Getting Past Labels to the Root of the Problem | Binge Eating Disorder


Binge Eating Disorder

It’s a label many of us may have suffered before. We’ve been called “unwilling” or “non-compliant” when it comes to following orders about what we “should” eat –whether it be from a doctor or a diet book.

It’s not a label that rests lightly on anyone’s shoulders. Because in all likelihood, it ignores what’s really going on.

Binge Eating Disorder Awareness

binge eating disorder label As part of Eating Disorder Awareness Week this week, whose theme is I Had No Idea… we wanted to bring attention to the fact that Binge Eating Disorder (BED) is the most overlooked and misdiagnosed of all eating disorders.

It rarely gets the attention that Anorexia and Bulimia receive, and yet BED is far more prevalent than both disorders combined, occurring in 1 of 35 adults.

Due to secrecy and shame surrounding binge eating, the illness can go undetected for long periods of time. Quite simply, if you’re already feeling judged for your size and stereotyped for being out of control with food, why would you tell anyone what, when and how much you are eating? Aren’t we humiliated enough?

The Result of Weight Stigma & Overlooking BED

Weight elicits emotionally charged responses in both those attempting to get help and those attempting to help them due to the extreme weight stigma our culture fosters. Although not all people considered “overweight” have BED, people with this problem typically struggle with maintaining a healthy weight. But while Anorexia and Bulimia are recognized as serious illnesses,  a larger-bodied person with BED may be characterized as “just” having an overeating problem.

Physicians frequently do not assess for binge eating, therefore BED often goes unidentified in primary care settings. Unfortunately, weight is the focus and the prescription is typically a traditional weight loss strategy, often further complicating the course of BED.

In fact, national health insurance initiatives require physicians to assess for obesity through the body mass index (BMI) – which is a notoriously inaccurate measure of health — and prescribe weight loss methods if the BMI exceeds a certain level. In some cases, if physicians do not do that, they may not be reimbursed for the healthcare visit.

Treating Binge Eating Disorder

The problem is, the objective of weight loss is problematic for many people with BED, as it activates the restrict-binge cycle. The causes of BED are more closely tied to emotional regulation and escape from awareness of intrusive thoughts. Therefore focusing on a symptom such as weight doesn’t address the root cause and therefore doesn’t lend itself to a long-term solution.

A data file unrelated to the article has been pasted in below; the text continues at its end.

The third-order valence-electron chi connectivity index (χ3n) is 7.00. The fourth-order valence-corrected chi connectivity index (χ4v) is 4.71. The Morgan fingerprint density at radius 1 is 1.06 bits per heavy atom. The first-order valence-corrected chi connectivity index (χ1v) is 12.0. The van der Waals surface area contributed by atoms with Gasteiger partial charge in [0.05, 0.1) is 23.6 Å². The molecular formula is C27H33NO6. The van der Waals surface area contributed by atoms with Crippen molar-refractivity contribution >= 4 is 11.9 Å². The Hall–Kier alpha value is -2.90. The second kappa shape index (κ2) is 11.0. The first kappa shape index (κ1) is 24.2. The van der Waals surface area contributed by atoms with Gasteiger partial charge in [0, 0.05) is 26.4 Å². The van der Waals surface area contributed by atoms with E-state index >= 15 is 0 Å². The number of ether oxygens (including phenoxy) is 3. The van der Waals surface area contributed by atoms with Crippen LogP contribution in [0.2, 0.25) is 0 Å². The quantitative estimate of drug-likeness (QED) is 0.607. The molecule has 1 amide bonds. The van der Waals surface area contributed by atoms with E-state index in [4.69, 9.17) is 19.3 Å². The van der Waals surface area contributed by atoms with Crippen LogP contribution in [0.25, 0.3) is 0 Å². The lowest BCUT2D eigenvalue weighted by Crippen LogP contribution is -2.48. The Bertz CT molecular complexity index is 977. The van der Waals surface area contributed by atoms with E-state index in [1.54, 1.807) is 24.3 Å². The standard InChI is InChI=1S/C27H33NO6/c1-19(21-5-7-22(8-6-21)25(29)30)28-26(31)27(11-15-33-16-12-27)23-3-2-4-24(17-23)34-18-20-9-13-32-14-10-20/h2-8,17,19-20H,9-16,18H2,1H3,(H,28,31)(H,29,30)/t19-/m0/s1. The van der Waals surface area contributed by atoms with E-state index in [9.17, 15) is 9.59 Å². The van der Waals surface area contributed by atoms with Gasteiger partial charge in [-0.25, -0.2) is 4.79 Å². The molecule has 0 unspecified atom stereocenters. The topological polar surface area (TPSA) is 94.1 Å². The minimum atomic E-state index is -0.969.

Treatment programs that focus on food intake and the resulting weight response tend to have high attrition rates. At Green Mountain at Fox Run, we encourage instead a general “care of self-approach”, encouraging autonomy in a person’s choices around food and exercise.

Recognizing & Diagnosing BED

Those who have BED and don’t appear to be struggling with weight may have serious unexplained gastrointestinal distress. A physician may do many expensive tests trying to discover the cause of the distress and yet never know what a person is doing with food to cause the problem.

Opportunities for discovery of eating disorders could be solved by use of screening tools such as the BES, decreasing the focus on weight and asking more questions about emotions and eating behavior, and looking for symptoms of depression and anxiety which commonly accompany binge eating disorder.

This article from the Binge Eating Disorder Association can also equip you to get past the issue of weight and address the root causes of eating or health problems.

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About the Author

Kari Anderson, DBH, LCMHC, CEDS

Having struggled with binge eating and weight stigma herself, Kari’s professional career has a personal passion driving it. She has been working with eating disorders for 25 years, with particular emphasis on Binge Eating Disorder. Kari has the unique ability to lead organizational teams and at the same time connect with individuals on a very real and compassionate level. Often referred to as someone who “gets it” by participants, she creates a safe environment. Prior to coming to Green Mountain, she positioned herself as a respected clinician and leader in the field of eating disorders. Having worked for treatment centers such as Remuda Ranch and The Rader Institute, she had the opportunity to help thousands of patients and their families. She earned her Doctorate of Behavioral Health with her research project The Mindful Eating Cycle: Treatment for Binge Eating Disorder at Arizona State University in 2012. Co-creator of the Am I Hungry?® Mindful Eating for Binge Eating Program, Kari also co-authored the acclaimed book, Eat What You Love, Love What You Eat for Binge Eating: A Mindful Eating Program for Healing Your Relationship with Food and Your Body. Kari leads the Women’s Center for Binge and Emotional Eating at Green Mountain at Fox Run.

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